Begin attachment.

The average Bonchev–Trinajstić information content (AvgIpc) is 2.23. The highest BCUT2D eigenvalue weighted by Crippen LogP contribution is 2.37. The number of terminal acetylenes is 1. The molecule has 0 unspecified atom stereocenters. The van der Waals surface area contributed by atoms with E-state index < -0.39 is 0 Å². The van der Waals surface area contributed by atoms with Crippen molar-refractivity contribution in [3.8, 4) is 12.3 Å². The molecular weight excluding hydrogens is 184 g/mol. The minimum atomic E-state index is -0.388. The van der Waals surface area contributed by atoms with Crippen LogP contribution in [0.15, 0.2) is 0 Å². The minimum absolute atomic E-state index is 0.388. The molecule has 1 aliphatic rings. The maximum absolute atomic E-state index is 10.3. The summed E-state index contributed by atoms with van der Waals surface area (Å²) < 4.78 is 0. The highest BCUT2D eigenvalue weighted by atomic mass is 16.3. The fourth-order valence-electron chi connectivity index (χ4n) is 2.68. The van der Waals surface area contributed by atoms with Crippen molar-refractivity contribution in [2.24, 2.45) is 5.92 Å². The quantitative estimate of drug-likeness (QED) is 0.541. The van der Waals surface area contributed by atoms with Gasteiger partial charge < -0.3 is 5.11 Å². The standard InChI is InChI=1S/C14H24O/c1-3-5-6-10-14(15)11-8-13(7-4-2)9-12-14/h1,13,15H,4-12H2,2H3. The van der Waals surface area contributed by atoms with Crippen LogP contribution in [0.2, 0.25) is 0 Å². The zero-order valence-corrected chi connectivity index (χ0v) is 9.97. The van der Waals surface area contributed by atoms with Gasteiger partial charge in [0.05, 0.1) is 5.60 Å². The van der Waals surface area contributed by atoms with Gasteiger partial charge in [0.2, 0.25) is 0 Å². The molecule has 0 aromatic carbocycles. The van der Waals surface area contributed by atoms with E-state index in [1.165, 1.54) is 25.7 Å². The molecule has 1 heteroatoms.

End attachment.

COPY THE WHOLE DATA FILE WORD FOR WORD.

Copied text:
The average Bonchev–Trinajstić information content (AvgIpc) is 2.23. The highest BCUT2D eigenvalue weighted by Crippen LogP contribution is 2.37. The number of terminal acetylenes is 1. The molecule has 0 unspecified atom stereocenters. The van der Waals surface area contributed by atoms with E-state index < -0.39 is 0 Å². The van der Waals surface area contributed by atoms with Crippen molar-refractivity contribution in [3.8, 4) is 12.3 Å². The molecular weight excluding hydrogens is 184 g/mol. The minimum atomic E-state index is -0.388. The van der Waals surface area contributed by atoms with Crippen LogP contribution in [0.15, 0.2) is 0 Å². The minimum absolute atomic E-state index is 0.388. The molecule has 1 aliphatic rings. The maximum absolute atomic E-state index is 10.3. The summed E-state index contributed by atoms with van der Waals surface area (Å²) < 4.78 is 0. The highest BCUT2D eigenvalue weighted by atomic mass is 16.3. The fourth-order valence-electron chi connectivity index (χ4n) is 2.68. The van der Waals surface area contributed by atoms with Crippen molar-refractivity contribution in [2.24, 2.45) is 5.92 Å². The quantitative estimate of drug-likeness (QED) is 0.541. The van der Waals surface area contributed by atoms with Gasteiger partial charge < -0.3 is 5.11 Å². The standard InChI is InChI=1S/C14H24O/c1-3-5-6-10-14(15)11-8-13(7-4-2)9-12-14/h1,13,15H,4-12H2,2H3. The van der Waals surface area contributed by atoms with Crippen LogP contribution in [0.2, 0.25) is 0 Å². The zero-order valence-corrected chi connectivity index (χ0v) is 9.97. The van der Waals surface area contributed by atoms with Gasteiger partial charge in [0.05, 0.1) is 5.60 Å². The van der Waals surface area contributed by atoms with Gasteiger partial charge in [0.2, 0.25) is 0 Å². The molecule has 0 aromatic carbocycles. The van der Waals surface area contributed by atoms with E-state index in [1.165, 1.54) is 25.7 Å². The molecule has 1 heteroatoms.